Iglesia Cristiana Menonita de Ibagué, located in Tolima, Colombia, requests prayer regarding mining in their region. They are opposing an open pit gold mining operation that is awaiting approval. Secondly, they are hoping that a referendum enabling the citizens of their city to vote for or against large scale multinational mining activities will go forward. The mines threaten their community’s water source and agriculture.
The MCCN liaison from this congregation is Jose Antonio Vaca Bello. He writes:
“June 3 is the eighth annual Marcha Carnaval, this year held to protest the mega mining project of la Colosa, an open-pit gold mining operation of Anglo Gold Ashanti in the municipality of Cajamarca. This project is currently in the exploratory phase and is awaiting approval from the state environmental authorities [who grant mining permits]. If the Colosa project were to be granted a permit, it would have tremendous implications for water resources, specifically the Coello River, directing immense volumes of water for the mine’s use, not to mention the environmental risk for contamination of mercury and cyanide. The economic and social impact for irrigation and the agricultural sectors that depend on this water would be affected.
“But this is not the only mining project that affects our biodiversity and water sources. 58% of the land in our municipality has been granted title deeds for mining and in particular 39 title deeds around the canyon of the Combeima River, the main source of water for the majority of the 500,000 residents of our city. In addition, numerous title deeds for mining have been granted in zones that should be forest reserves.
“For this reason the new administration in charge of the City Council and Mayor Guillermo Jaramillo have promoted a legal recourse permitted by our political constitution. It says that the citizens can take a stand regarding the use of its land. For this reason the creation of a Popular Mining Referendum was approved, but the economic interests of the mining companies, the Ministry of Mining and the [procuradería–some government official like attorney general, but at the state/regional level?] are boycotting the process and have stopped it as it sits before the Administrative Tribunal of Tolima [Ibagué is the capital of the department/state of Tolima].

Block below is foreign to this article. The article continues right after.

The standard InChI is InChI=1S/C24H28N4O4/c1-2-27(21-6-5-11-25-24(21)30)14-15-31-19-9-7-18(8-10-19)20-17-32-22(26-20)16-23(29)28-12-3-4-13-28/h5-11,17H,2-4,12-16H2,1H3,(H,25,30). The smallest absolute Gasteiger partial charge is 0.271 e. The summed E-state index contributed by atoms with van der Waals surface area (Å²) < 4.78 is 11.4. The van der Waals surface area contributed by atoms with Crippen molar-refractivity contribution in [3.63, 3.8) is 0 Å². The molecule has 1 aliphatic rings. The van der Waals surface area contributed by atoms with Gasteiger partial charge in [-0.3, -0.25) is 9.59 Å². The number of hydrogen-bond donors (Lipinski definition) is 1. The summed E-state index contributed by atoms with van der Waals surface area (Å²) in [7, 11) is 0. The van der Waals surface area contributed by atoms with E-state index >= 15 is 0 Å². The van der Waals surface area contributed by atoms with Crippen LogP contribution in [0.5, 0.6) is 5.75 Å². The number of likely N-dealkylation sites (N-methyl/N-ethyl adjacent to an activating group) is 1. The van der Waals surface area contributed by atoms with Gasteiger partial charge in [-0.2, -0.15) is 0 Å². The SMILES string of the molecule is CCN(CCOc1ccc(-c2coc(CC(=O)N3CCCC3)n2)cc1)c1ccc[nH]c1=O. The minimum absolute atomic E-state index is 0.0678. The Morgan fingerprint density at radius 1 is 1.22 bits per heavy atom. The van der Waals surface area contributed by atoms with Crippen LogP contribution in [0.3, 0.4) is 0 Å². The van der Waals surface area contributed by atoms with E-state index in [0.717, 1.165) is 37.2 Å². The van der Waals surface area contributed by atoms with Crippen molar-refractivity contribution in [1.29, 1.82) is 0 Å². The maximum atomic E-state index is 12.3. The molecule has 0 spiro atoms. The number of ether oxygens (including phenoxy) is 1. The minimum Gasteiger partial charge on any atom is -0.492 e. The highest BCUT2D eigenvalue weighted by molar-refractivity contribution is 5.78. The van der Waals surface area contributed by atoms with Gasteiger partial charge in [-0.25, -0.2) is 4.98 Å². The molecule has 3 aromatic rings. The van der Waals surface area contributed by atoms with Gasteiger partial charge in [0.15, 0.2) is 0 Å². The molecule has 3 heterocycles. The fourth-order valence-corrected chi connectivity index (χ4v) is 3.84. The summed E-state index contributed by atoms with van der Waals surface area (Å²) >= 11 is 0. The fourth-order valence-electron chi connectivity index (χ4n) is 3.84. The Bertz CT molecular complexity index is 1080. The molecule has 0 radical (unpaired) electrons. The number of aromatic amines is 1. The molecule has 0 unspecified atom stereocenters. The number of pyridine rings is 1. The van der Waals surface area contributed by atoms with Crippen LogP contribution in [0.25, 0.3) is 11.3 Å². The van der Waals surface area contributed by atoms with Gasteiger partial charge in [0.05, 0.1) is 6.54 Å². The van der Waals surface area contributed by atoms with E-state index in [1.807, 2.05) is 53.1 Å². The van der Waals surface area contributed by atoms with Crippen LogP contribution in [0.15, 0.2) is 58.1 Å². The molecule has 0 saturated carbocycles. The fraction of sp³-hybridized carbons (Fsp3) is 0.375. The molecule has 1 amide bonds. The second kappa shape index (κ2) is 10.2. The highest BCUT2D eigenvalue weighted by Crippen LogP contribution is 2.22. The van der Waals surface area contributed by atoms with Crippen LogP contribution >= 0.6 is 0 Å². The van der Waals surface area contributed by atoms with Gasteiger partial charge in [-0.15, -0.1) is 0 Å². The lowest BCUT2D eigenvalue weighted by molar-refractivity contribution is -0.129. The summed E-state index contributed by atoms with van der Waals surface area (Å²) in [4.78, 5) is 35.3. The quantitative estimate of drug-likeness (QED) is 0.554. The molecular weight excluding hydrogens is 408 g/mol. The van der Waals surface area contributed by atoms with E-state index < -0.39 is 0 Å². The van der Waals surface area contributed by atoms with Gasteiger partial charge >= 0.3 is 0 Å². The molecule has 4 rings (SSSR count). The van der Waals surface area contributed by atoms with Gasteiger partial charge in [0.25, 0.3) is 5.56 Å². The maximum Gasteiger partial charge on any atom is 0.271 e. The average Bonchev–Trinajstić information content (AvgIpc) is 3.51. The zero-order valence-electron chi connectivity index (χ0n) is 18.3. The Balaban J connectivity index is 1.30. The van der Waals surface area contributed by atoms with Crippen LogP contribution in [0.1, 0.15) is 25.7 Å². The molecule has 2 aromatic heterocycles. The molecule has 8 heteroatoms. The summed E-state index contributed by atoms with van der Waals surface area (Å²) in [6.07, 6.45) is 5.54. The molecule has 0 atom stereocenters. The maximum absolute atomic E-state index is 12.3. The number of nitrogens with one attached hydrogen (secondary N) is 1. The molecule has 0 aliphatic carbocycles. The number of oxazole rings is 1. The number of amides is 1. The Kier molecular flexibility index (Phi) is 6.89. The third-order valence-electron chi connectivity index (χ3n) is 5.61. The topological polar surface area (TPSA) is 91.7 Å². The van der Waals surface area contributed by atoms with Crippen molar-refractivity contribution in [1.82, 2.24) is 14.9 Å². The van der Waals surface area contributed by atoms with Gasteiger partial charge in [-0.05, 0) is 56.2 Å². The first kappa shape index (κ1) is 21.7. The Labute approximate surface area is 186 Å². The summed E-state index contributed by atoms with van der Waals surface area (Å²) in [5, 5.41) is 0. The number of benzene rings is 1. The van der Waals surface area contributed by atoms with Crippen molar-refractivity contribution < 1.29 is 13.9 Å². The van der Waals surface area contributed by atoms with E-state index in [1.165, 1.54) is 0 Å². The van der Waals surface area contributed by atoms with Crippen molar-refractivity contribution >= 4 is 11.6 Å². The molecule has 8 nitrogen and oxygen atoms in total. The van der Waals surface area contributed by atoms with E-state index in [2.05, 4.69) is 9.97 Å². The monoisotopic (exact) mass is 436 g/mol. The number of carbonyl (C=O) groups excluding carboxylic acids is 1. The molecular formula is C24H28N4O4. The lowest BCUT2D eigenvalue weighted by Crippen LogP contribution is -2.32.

“We hope, however, that this initiative will be approved and that a date can be set for the referendum. At least 130,000 residents would have to go to the polls to vote for or against large-scale mining on our land, responding to the question, “Do you approve—yes or no—that the municipality of Ibague would carry out mining projects and activities that would imply the pollution of the soil, loss or pollution of the water supply and negative impacts on the agricultural industries in the municipality?”
“As the Mennonite Church of Ibagué, we hope that we can join the numerous environmental and civic organizations to accompany, support, and spread the word of this initiative. We request your prayers that the God of Life, our Creator, would allow this initiative to be carried out, even though the gods of power and money oppose it. If the referendum would be successful, it would be the first time a capital city has utilized this kind of mechanism. It would represent a great advance in the environmentalist movement and of the communities in the region, whose agricultural work is threatened by the arrival of multinational mining companies.”
Thanks to Elizabeth Miller for translation.